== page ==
It pours money into TV and film on an unprecedented scale, winning Oscars and critical acclaim, but with new rivals on the horizon and subscriptions slipping, how will Netflix weather the storm?
Walking into the Los Angeles headquarters of Netflix a few weeks ago I passed a young woman standing on the street outside holding up a sign. ‘Netflix Save The OA. Hunger Strike Day 1.’ Her name, she said, was Emperial, and she was protesting against the decision of Netflix to drop a programme called The OA after two series. The OA is a sci-fi/fantasy drama series, particularly popular among millenials. In the weeks that I’d been roaming around the Netflix website prior to my visit I’d not come across it, but that’s hardly surprising. There are thousands of titles on Netflix - feature films, series, documentaries, stand-up comedies, reality shows. It is one of the characteristics of the site that while there is so much to watch there is also so much to miss, buried in the recesses of its search engine. You could gorge on Netflix for a lifetime and never be satiated.
It’s impossible to tell how many people have watched The OA, because Netflix are reluctant to release viewing figures, but it has become enough of a cult to inspire a hunger strike. That’s the other thing about Netflix. Among its ‘members’ (Netflix is a subscriber server and does not talk about ‘viewers’) the service inspires a passionate, almost obsessive, involvement. To not be watching Netflix is to somehow absent oneself from the cultural conversation.
The Netflix offices, a 14-storey building resembling a Jenga game, stands in the heart of old Hollywood, on the site of the old Warner Bros studios, where the first talking picture, The Jazz Singer was filmed in 1927. The historic Paramount studios are a short walk away. There could be no more potent a symbol of how tech money is transforming the traditional film and television industries - what we watch, and how and when we watch it. In the years since its modest beginnings in 1997 as an internet service renting out DVDs by post, Netflix has risen to become one of the most potent forces in broadcasting, the world’s largest film and entertainment streaming service, with 151 million subscribers in 190 countries - almost everywhere except Syria, North Korea and China. Valued at $120 billion (£98 billion), the company is number two in the list of the top 100 digital companies, second only to Amazon.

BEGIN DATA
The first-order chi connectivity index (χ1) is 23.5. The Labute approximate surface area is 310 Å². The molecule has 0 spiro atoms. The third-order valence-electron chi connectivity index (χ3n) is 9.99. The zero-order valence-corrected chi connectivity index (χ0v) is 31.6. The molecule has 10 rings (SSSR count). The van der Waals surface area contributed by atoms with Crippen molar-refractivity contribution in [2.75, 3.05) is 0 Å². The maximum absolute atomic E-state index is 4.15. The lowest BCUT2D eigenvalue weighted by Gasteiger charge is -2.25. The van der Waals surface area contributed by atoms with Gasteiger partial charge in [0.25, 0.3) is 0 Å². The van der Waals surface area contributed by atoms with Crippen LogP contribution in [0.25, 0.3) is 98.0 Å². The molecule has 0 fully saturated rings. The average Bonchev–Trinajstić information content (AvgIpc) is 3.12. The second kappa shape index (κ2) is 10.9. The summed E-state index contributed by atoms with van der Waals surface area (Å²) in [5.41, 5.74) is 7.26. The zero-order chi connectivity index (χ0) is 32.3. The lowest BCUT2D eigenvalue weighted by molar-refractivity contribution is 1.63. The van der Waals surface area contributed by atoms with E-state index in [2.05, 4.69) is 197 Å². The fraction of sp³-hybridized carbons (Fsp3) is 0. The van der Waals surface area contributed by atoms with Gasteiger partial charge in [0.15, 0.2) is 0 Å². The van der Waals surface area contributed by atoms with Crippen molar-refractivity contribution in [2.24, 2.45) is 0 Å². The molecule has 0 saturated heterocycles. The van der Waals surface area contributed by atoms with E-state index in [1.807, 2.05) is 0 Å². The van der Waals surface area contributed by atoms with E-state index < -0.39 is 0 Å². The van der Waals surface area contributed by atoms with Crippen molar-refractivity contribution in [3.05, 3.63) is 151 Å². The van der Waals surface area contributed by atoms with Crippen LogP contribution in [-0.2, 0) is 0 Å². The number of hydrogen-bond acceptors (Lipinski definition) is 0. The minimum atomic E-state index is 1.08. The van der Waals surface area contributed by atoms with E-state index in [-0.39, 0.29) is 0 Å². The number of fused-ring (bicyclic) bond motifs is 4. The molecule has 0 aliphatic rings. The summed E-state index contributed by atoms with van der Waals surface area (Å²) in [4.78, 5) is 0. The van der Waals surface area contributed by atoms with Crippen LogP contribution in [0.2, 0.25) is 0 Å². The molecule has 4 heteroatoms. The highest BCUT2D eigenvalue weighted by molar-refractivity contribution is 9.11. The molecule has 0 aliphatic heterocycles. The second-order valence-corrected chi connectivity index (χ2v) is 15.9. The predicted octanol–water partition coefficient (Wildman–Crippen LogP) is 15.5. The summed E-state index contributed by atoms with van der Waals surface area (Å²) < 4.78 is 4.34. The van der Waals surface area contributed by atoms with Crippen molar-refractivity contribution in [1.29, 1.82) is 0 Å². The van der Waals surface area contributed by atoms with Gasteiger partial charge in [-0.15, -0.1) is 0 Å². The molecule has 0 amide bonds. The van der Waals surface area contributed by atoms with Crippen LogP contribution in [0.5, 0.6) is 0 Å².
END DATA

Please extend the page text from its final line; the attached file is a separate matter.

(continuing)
For years Netflix had the world of internet streaming all to itself, but that is about to change. Amazon already has its own direct-to-consumer service, and will shortly be joined in Britain by Apple TV, DisneyPlus and Britbox, a collaboration between the BBC and ITV streaming ‘best of British’ programming, and in America by Warner Media’s HBO Max and NBCUniversal’s Peacock. All will not only challenge Netflix for new subscribers, but crucially potentially cut off the supply of much of the licensed content that has been the mainstay of Netflix’s output until now, further driving the company towards the most expensive commissioning project in television history.
The battle is on - and for some it will be a battle to the death. The lobby of the Netflix building - all 4,780-square-ft of it - has been described as ‘the town hall of Hollywood’ - a magnet for a producers, directors and talent pitching their wares.
On one wall an 80ft by 12ft video screen is projecting clips from a new Netflix offering, Homecoming, Beyonce’s behind-the-scenes documentary about her performance at the 2018 Coachella music festival. All around are glass display cases containing her costumes from the show, like museum exhibits. Another wall is covered with 3,500 living plants. A coffee bar offers free drinks and snacks. You could spend all day here.
Netflix employs some 6,500 people around the world, themselves subscribers to a ‘Netflix culture’, enshrined in an extensive company value statement - ‘‘We want to entertain everyone, and make the world smile’ - that at times resembles a cult handbook. Employees are enjoined to ‘care intensely about our members and Netflix’s success.’ ‘You say what you think, when it’s in the best interest of Netflix, even if it is uncomfortable’. ‘You are quietly confident and openly humble.’ ‘You only say things about fellow employees you say to their face.’